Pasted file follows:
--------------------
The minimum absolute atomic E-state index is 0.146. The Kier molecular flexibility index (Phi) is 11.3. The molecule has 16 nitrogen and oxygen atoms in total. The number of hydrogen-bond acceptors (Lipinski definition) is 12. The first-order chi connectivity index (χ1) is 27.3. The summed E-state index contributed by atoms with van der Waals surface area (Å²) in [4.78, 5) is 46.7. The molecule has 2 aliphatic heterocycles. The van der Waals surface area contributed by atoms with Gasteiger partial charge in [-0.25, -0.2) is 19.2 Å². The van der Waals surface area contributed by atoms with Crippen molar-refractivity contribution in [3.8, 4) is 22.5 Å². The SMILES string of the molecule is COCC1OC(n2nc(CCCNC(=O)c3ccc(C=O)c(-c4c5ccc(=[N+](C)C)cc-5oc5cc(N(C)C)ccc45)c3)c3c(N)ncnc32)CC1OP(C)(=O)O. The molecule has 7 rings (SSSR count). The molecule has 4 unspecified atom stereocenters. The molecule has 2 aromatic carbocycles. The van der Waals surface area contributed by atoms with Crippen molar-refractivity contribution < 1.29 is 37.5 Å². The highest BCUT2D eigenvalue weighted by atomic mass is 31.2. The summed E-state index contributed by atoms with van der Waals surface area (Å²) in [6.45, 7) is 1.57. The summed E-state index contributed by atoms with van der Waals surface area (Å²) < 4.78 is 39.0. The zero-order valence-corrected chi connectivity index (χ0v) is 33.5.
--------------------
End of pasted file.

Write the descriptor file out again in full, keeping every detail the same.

The minimum absolute atomic E-state index is 0.146. The Kier molecular flexibility index (Phi) is 11.3. The molecule has 16 nitrogen and oxygen atoms in total. The number of hydrogen-bond acceptors (Lipinski definition) is 12. The first-order chi connectivity index (χ1) is 27.3. The summed E-state index contributed by atoms with van der Waals surface area (Å²) in [4.78, 5) is 46.7. The molecule has 2 aliphatic heterocycles. The van der Waals surface area contributed by atoms with Gasteiger partial charge in [-0.25, -0.2) is 19.2 Å². The van der Waals surface area contributed by atoms with Crippen molar-refractivity contribution in [3.8, 4) is 22.5 Å². The SMILES string of the molecule is COCC1OC(n2nc(CCCNC(=O)c3ccc(C=O)c(-c4c5ccc(=[N+](C)C)cc-5oc5cc(N(C)C)ccc45)c3)c3c(N)ncnc32)CC1OP(C)(=O)O. The molecule has 7 rings (SSSR count). The molecule has 4 unspecified atom stereocenters. The molecule has 2 aromatic carbocycles. The van der Waals surface area contributed by atoms with Crippen molar-refractivity contribution < 1.29 is 37.5 Å². The highest BCUT2D eigenvalue weighted by atomic mass is 31.2. The summed E-state index contributed by atoms with van der Waals surface area (Å²) in [6.45, 7) is 1.57. The summed E-state index contributed by atoms with van der Waals surface area (Å²) < 4.78 is 39.0. The zero-order valence-corrected chi connectivity index (χ0v) is 33.5.